A: They are both so different but if I had to pick one I’d say this year’s crit but let me give a bit of context.
Last year I had my entire family with me, and I mean entire: Mother, brother, sister, all the in-laws, nieces, dog and of course Kerri, Louden and Lander. I’m not sure I can properly explain what it meant to win the RR in front of them. They’ve all seen me race but I think they understood how different this was. I mean, they were all there to watch and support ME (okay, grandmas were really there for the boys). I got “close” in the crit and they all knew I was a bit disappointed. To win the RR and be able to share that experience with them was really special.
This year was a 180 – not one of them was there. Sure, they all wanted to be but it couldn’t be expected. The hardest part was Kerri and the kids but we’d already made that decision. So how could this be better? A few reasons: Bubba (Melcher, teammate) and I had a conversation last December about Brian McGuire – arguably one of the best masters racers ever and how he’d never won a national title. Brian had stressed to Bubba how special it was to win one but also how “any jackass can win one.” Bubba then expressed this to me but what they were trying to say is that winning the 2nd one was harder, and if you can do it, it says a lot.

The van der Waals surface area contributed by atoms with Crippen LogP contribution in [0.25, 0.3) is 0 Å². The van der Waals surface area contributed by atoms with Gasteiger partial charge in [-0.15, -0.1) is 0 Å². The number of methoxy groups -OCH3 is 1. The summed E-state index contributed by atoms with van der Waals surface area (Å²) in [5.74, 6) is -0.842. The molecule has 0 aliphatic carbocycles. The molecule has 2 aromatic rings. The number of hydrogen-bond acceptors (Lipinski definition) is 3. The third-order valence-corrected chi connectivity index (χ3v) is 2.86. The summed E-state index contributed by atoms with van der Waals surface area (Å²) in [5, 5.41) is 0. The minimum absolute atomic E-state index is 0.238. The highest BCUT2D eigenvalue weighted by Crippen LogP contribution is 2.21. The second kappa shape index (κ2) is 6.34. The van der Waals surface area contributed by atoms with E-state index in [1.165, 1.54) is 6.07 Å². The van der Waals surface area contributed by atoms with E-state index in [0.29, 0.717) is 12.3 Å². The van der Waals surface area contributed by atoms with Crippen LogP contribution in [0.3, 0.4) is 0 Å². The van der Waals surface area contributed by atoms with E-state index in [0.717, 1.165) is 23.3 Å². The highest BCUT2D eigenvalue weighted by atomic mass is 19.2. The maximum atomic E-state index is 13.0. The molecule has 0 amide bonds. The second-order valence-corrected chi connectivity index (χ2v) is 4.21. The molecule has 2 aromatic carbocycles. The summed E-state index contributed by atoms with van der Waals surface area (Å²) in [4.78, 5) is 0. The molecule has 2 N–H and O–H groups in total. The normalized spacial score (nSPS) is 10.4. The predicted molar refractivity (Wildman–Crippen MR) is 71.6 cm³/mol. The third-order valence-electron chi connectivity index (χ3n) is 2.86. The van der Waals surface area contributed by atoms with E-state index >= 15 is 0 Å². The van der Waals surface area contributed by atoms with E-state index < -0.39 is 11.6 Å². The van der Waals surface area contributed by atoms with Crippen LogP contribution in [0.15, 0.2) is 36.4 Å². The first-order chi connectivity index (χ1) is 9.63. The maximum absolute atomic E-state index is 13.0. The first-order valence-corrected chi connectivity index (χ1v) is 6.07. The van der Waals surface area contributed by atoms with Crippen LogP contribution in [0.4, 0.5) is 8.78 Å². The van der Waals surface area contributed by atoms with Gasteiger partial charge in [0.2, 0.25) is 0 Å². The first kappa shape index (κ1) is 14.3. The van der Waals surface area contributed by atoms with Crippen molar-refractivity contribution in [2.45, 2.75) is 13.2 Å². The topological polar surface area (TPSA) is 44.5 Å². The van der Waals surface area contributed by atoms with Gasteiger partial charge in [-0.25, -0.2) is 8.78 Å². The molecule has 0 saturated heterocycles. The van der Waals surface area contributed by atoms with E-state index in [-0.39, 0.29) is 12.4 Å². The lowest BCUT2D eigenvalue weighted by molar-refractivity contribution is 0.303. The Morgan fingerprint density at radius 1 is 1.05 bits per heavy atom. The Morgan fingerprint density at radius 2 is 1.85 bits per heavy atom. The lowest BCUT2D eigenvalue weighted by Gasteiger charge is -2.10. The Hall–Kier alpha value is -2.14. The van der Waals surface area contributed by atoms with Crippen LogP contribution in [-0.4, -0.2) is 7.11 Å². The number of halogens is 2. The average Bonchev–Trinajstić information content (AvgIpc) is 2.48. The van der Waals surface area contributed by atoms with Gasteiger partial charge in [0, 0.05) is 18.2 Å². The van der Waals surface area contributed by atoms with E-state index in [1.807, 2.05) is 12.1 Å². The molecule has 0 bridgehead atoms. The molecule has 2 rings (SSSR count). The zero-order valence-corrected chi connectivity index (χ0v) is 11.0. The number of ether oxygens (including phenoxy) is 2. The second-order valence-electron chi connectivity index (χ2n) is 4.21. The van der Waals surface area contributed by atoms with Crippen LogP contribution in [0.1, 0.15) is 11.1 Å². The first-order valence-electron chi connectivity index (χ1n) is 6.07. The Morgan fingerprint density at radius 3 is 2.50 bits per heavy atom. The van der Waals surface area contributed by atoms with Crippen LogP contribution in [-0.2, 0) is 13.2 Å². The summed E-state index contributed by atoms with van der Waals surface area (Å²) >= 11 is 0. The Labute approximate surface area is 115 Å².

Secondly, I was bummed after the road race this year. I knew the course didn’t favor me because of the longer climb but I was much closer than I thought I would be. To be that close again and watch the awards presentation got to me a bit.
Finally, there’s really no feeling like winning a crit solo. Crits are hard, scary and so fast you don’t usually have a lot of time to focus on the crowd. I had about 35 laps to focus on the crowd. Bend came out in a big way to support all the races and I love the place. It was amazing to hear all the cheers, see all the faces, get all the splits, etc. When the gap got down to around 10 seconds with 8 laps to go I could see it in their faces. Everyone kind of got bummed; they stopped giving me splits. They were feeling bad for me but in a good way. That really fired me up.
Q: You’re a bit of a gearhead. What was your race day setup?
A: 54cm Specialized Venge Expert with SRAM Red, Zipp 404 Firecrest clinchers, Quarq power meter with Rotor Qrings.
Q: Fall/winter is the time to chop wood for the following season, but you take this to a new literal truth. What are you up to during the offseason?
A: Chopping wood, turning over the garden, watching football and getting ready for ski season. I like to build my base in the backcountry of the Sierra so hopefully we’ll get some snow this year.
Q: What are your goals for 2013?
A: Honestly, I want to camp more, mtn bike more and be a better father/husband. I know this sounds cheesy but I had some good revelations this year thanks to my wife. Really, I’m not bad but I can do better.
On the bike specifically I want to do the following:
1. Have fun with my teammates and pay them back.
2. Do better at Nevada City.
3. Be a factor at Cascade.
4. Either win or help a teammate win a national championship.
5. Top 5 at mtn bike marathon nationals.
Jason Walker and Chris Lyman are teammates on Team Specialized Racing. Based in Northern California, the team is one of the top junior development cycling programs in the nation, and among the most competitive masters teams in the world. Facebook.com/TeamSpecializedRacing